Pick a domain

First, identify the domain that you’d like to use for your Universal Links. You can register a new one or use an existing. If registering a new one, we prefer to use a clean, non-spammy registrar like

Acquire SSL certification

You need to acquire SSL certification files for the domain you’ll use to host the Universal Links. In order to do this, you’ll need to use a third party service to register your domain for SSL, and create the files you need. After looking around, we’ve chosen Digicert to handle and associated subdomains.

Here are the steps to create your SSL certification:

  1. Visit and fill out the form at the top to generate an openSSL command. Keep this window open.
  2. Log into your remote server.
  3. Execute the openSSL command to generate a certificate signing request (.csr) and certification file (.cert).
  4. Pay for your SSL certification at
  5. Wait for Digicert to approve and send you the final files.
  6. In the end, move, and digicertintermediate.cert into the same directory on your remote server.
Create your apple-app-site-association JSON

There is a pretty standard structure of this JSON file, so you can basically just copy this version and edit it to fit your needs. I’ll break down where to get the correct values below.

  "applinks": {
    "apps": [],
    "details": [
        "appID": "",
        "paths": ["*"]

The only fields you need to change are associated with: This is actually two values joined together with a period. Both values are found on in the Identifiers -> App IDs section. Just click on the corresponding registered App ID as shown below.

Configuring Apple ID for Universal Links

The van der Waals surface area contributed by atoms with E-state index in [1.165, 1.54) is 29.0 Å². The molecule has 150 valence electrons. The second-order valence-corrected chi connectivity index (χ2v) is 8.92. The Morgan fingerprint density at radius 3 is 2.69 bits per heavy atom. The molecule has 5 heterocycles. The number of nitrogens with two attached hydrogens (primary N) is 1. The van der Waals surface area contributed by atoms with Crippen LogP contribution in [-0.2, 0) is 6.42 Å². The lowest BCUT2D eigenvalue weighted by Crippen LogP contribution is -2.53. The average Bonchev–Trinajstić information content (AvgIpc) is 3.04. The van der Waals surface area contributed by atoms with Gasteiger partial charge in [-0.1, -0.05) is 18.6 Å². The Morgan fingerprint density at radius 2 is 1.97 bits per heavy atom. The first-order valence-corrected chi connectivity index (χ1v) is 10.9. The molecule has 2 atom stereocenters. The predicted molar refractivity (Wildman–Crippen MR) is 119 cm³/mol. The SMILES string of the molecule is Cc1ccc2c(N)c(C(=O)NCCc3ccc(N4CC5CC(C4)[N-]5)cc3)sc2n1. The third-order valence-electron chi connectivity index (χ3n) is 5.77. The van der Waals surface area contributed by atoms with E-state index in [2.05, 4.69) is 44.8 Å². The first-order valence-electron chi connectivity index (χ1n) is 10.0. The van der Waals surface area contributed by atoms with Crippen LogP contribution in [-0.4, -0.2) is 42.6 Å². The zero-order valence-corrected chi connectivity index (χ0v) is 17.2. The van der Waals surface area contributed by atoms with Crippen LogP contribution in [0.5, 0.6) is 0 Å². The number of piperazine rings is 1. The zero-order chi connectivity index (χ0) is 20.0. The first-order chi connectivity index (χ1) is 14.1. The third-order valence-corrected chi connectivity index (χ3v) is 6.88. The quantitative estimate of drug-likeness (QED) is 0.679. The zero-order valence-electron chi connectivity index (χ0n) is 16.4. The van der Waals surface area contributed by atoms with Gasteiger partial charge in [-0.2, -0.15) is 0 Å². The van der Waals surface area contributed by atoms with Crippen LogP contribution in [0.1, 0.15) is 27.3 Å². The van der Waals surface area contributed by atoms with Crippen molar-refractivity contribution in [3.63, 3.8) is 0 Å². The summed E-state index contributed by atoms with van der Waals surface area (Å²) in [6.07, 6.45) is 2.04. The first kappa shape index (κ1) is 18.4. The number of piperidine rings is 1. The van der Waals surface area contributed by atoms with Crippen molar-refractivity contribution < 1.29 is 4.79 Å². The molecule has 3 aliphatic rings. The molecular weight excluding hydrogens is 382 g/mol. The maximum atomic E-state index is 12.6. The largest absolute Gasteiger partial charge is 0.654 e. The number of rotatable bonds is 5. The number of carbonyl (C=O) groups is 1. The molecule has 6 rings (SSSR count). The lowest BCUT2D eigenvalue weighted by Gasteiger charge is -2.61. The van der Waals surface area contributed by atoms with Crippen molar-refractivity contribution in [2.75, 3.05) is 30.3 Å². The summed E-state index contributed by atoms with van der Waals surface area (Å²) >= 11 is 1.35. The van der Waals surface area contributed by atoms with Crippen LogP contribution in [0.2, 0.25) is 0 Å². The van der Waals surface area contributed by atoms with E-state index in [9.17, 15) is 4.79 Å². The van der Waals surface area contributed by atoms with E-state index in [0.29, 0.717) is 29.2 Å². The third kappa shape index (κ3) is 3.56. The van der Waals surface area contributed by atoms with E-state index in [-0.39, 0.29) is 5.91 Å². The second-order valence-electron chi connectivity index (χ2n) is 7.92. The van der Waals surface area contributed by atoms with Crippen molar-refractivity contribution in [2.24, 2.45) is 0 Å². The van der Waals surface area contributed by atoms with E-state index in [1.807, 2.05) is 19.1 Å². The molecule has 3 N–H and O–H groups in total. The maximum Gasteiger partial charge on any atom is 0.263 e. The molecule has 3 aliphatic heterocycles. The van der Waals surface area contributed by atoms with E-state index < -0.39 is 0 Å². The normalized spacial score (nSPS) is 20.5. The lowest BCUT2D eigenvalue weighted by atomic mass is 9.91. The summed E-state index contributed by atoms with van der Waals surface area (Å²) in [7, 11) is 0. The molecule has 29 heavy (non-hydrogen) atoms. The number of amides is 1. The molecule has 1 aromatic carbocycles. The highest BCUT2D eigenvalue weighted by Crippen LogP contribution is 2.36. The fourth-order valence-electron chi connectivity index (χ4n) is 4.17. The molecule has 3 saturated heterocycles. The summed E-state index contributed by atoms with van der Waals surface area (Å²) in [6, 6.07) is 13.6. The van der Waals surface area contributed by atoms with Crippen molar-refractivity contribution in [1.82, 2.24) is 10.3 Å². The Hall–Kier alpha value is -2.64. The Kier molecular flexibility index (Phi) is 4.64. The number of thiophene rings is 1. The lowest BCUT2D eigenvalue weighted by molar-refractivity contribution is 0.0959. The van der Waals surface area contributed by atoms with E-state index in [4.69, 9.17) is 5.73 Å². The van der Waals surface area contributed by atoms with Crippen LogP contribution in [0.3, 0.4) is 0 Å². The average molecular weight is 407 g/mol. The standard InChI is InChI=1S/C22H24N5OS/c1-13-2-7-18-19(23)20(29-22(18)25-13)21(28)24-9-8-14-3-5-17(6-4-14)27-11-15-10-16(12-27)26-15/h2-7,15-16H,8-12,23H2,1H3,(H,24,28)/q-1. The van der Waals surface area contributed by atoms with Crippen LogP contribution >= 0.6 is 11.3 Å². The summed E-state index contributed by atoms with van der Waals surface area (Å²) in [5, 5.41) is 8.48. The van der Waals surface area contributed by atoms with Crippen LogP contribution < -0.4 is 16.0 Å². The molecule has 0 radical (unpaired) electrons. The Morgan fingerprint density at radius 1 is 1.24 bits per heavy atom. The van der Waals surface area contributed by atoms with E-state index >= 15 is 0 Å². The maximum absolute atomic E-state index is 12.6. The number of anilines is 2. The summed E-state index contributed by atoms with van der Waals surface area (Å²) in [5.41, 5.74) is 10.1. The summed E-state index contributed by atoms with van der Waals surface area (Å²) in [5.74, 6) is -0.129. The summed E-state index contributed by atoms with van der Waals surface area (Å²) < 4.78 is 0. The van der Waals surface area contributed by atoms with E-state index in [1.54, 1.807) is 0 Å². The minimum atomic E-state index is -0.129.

In this example, connect the Prefix and the ID together with a period so that it looks like so:

Save this JSON file as apple-app-site-association-unsigned.

Sign the JSON file with your SSL certificates

Note: if you have certified your domain as HTTPS, you can skip this step and send the JSON in plaintext, as explained in Apple’s updated requirements:

If your app runs in iOS 9 or later and you use HTTPS to serve the apple-app-site-association file, you can create a plain text file that uses the application/json MIME type and you don’t need to sign it. If you support Handoff and Shared Web Credentials in iOS 8, you still need to sign the file as described in Shared Web Credentials Reference.

All apple-app-site-association files on the Branch platform are now served as unsigned application/json.

Upload the apple-app-site-association-unsigned file to your server into the same directory as the certification and key files from the previous steps. Using the command line, change directory into that folder and issue the following command:

cat apple-app-site-association-unsigned | openssl smime -sign -inkey -signer -certfile digicertintermediate.cert -noattr -nodetach -outform DER > apple-app-site-association

This will generate the file apple-app-site-association.

Configure your file server

Alright! So you have your signed apple-app-site-association file. Now you just need to configure your file server to host this for you. There are a few caveats:

  1. It must be sent with the header application/pkcs7-mime (or application/json, as noted above).
  2. It must be sent from the endpoint, and/or
  3. It must return a 200 http code.

We set up the one for all Branch integrated apps using our Node+Express link servers. Here’s the code we used, in case that’s helpful:

var aasa = fs.readFileSync(__dirname + '/static/apple-app-site-association');
app.get('/apple-app-site-association', function(req, res, next) {
     res.set('Content-Type', 'application/json');
Branch and Universal Links Integration Guide

Again, as a reminder, you can avoid all the JSON hosting and SSL cert work and just use Branch. Happy Linking!